Capital vs. labor: where does the poll on neo-liberalism stand?
In Fleet Street they used to call it the Reverse Ferret, saying one thing one day and then taking a completely opposite editorial stance the next. And so it is with Nine, Newscorp and Anthony Albanese. Michael West on media, government and neoliberalism.
No fewer than 34 points now separate Albanese from opposition leader Peter Dutton. Murdoch’s Newspoll today scores a record approval rating for Albo and Peter Dutton has sunk even lower than Scott Morrison in public esteem.
We are far from the relentless campaign titles: “Desperate Albo”, “Not so Albaneasy”, “Don’t count on me”, “Albo amateur” and “Albo’s 600 billion carbon bill”. Today, beneath the routine propaganda for fossil fuel behemoths in The Australian, lurks a wise “record of election satisfaction with the Prime Minister”.
Murdoch’s front pages are like LNP campaign posters plastered in every supermarket, setting the tone for other media. In week 1, his 4 biggest articles were hard on Morrison: 23 articles in favor against 4 for the Labor Party. But Murdoch’s CEO says they don’t have a preferred candidate… pic.twitter.com/juUwibZxaw
— Kevin Rudd (@MrKRudd) April 17, 2022
Same deal in the United States where, having encouraged Trump to the point of the traitorous Jan. 6 assault on the capital, Murdoch properties such as the New York Post and even Fox News are now abandoning Trump, backtracking — not on principle or truth or any other noble journalistic principle – but on the basis that Trump cannot win the next election.
It’s business agendas and the pursuit of power first for Rupert Murdoch, but a Machiavellian opportunity to back a winner next. Therefore, smears give way to zero jobs.
Peter Costello’s Nine also, though never so egregious, performed an inverted ferret himself. Nine was smarter. They switched horses, retired their reverse ferret and jumped on the Albo bandwagon halfway through the campaign trail when they saw Scott Morrison was hiding for nothing. Very soft. Now, though stacked with liberal types and greasy careerists in their upper echelons, have capitulated to political and commercial reality.
The Coalition changed media laws so that Nine could swallow Fairfax and create a mainstream media duopoly and a cursory perusal of their financial statements will show, as with NewsCorp’s modest corporate revival, that the upheaval of the digital revolution has now run its course. JobKeeper, though undeserved, helped.
They too have gone on to schmoozing Albo and the daily vilification of the Teals and Greens is now the order of the day. For the business reality for media and government is that the extravagant super profits now raked in by fossil fuel corporations means that many dollars are being spent on political donations and media corporations.
The goal now for the fossil fuel giants is to lock in as much coal and gas production, as many new projects and as many government subsidies as possible before the game is over. We are in the twilight of the carbon economy at a time when the carbon club is making more money than ever.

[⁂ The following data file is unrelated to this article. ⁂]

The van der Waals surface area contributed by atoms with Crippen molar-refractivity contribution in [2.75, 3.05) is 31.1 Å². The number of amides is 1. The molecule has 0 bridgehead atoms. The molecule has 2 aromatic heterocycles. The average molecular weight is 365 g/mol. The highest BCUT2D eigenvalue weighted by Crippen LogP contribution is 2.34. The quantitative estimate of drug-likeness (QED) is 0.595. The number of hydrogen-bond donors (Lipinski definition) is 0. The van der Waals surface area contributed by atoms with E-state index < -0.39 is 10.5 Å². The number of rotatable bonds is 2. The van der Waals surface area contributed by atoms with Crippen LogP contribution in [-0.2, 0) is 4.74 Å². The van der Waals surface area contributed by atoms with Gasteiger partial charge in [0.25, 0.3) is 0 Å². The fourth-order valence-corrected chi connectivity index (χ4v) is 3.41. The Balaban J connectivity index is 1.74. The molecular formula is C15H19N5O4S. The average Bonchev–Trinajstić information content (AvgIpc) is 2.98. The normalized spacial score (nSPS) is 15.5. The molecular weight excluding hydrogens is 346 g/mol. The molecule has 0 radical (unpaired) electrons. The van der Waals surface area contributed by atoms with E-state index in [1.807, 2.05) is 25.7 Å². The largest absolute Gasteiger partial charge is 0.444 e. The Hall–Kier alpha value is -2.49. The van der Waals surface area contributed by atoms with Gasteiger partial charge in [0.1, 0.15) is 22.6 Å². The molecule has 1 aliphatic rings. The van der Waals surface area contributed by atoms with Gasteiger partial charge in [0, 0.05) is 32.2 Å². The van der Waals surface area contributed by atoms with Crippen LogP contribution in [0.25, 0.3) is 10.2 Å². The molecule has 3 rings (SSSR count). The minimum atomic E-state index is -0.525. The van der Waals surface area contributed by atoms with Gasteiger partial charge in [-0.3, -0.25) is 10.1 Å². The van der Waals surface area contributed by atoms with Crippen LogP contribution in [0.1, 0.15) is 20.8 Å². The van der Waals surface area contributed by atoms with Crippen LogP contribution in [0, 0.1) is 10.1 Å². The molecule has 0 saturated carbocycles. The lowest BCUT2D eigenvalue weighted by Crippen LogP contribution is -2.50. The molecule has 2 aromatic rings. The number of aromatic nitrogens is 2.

Cartels not markets
Greasing work is therefore the order of the day and we see daily alarmist campaigns on the tax on fossil fuels and the transition to renewable energy. The gas is the big one. Gas is essential for manufacturing, households and electricity generation. The line in the corporate media is therefore to deride calls for a domestic gas reservation policy and a tax on carbon exports with scaremongering campaigns about governments interfering in the “market”.
Not that there is a market, only a cartel.
Newscorp expert Judith Sloan even went so far as to claim that if we don’t respond to their demands, unless we treat them nicely, they will get up and leave. It ignores the shocking reality that firstly these resources actually belong to the Australians and secondly they cannot leave and take the North West Shelf oil projects and undersea minerals with them.
They wouldn’t either, because they’re on a big wicket, paying far less than they should in income tax, PRRT and royalties.
After the money, the foreign multinationals behind the gas cartel are now making astronomical profits. Their goal is to extend the life of their projects as long as they can, and so they support Albo and mock the Greens and Teals who want new projects scrapped.
The problem for ordinary Australians in this regard is that the Coalition’s corruption and incompetence has undermined trust in government. Scomo even said it the other day in his sermon in Western Australia – people don’t trust the government. The ultimate irony, really given his own track record.
Curse of neoliberalism
Yet there is a deeper problem, that of scholars, policy makers and deep thinkers. We now have a political and ideological vacuum. For decades, the dominant ideology that propels politics and government policy has been based on the principles of neoliberalism.